Gus Sermas


Gus Sermas with his oil painting at Cerulean Arts

As a Greek American born near Sparta, classical Greek mythology has always fascinated me. Throughout my career I have relied on those iconic stories to engage the issues that face contemporary society and us as individuals. The story of Persephone, for example, deals broadly with themes of death and renewal, but it can also be seen as an environmental fable that illustrates the fragility of the natural order. 
These myths, which I learned from early childhood, inspire my art; but I don’t literally illustrate them. Instead, they have a general influence on the choices I make in color, shape and composition. And, although I don’t render the visual appearance of things, my work often evokes a dialogue between the man-made and organic natural form.
My mode of working is largely improvisational. I often start with a thematic idea and, with that in mind, establish a simple formal outline. But from there I make numerous additions with many major and minor adjustments. I reserve the right to change any aspect of the painting at any time. It’s important to me that, while I work toward refinement, I preserve the visual evidence of spontaneity.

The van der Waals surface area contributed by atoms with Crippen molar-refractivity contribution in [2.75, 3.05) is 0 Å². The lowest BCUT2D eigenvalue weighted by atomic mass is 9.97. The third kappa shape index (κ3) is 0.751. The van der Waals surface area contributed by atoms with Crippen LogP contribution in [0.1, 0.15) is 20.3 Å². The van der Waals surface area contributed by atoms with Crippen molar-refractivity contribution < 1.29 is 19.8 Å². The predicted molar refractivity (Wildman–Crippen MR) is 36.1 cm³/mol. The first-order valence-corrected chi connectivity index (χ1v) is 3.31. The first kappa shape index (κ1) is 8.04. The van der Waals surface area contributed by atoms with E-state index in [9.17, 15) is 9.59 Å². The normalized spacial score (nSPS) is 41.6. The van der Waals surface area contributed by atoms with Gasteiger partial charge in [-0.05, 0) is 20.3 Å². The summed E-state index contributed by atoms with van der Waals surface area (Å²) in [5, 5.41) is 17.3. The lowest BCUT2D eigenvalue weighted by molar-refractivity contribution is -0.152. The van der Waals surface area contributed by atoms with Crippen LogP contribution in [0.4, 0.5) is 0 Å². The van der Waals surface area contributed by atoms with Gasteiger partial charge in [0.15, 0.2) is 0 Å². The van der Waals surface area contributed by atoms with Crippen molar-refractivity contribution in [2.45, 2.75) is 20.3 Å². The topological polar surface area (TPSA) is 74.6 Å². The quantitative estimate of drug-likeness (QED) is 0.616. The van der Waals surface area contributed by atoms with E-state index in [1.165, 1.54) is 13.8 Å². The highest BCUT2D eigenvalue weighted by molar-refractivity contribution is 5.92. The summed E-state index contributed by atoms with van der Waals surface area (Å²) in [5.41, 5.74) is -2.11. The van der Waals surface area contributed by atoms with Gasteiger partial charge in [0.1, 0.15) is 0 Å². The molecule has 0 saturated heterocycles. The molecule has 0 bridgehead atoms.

Painting, for me, is the accumulation of small, but critical gestures that add up to an embodiment of my thoughts, values, prejudices and preferences: in short, it is the self made visible. Paintings are multi leveled artifacts, vessels of meaning that fuse form, subject and content.  

Gus Sermas Resume
Cosmos Philly Interview with Gus Sermas 



Flowers for Kassandra, mixed-media on paper, 38" x 32"  Available 


Death of Hector 2, mixed-media on paper, 38" x 32"  Available 


River of Styx: Entrance, mixed media on paper, 38" x 30"  SOLD


Tasia's Window I, mixed media on paper, 30" x 22"  Available 

Tasia's Window III, mixed media on paper, 30" x 22"  Available 

Tasia I, mixed media on paper, 30" x 22"  Available


Tasia II, mixed media on paper, 30" x 22"  Available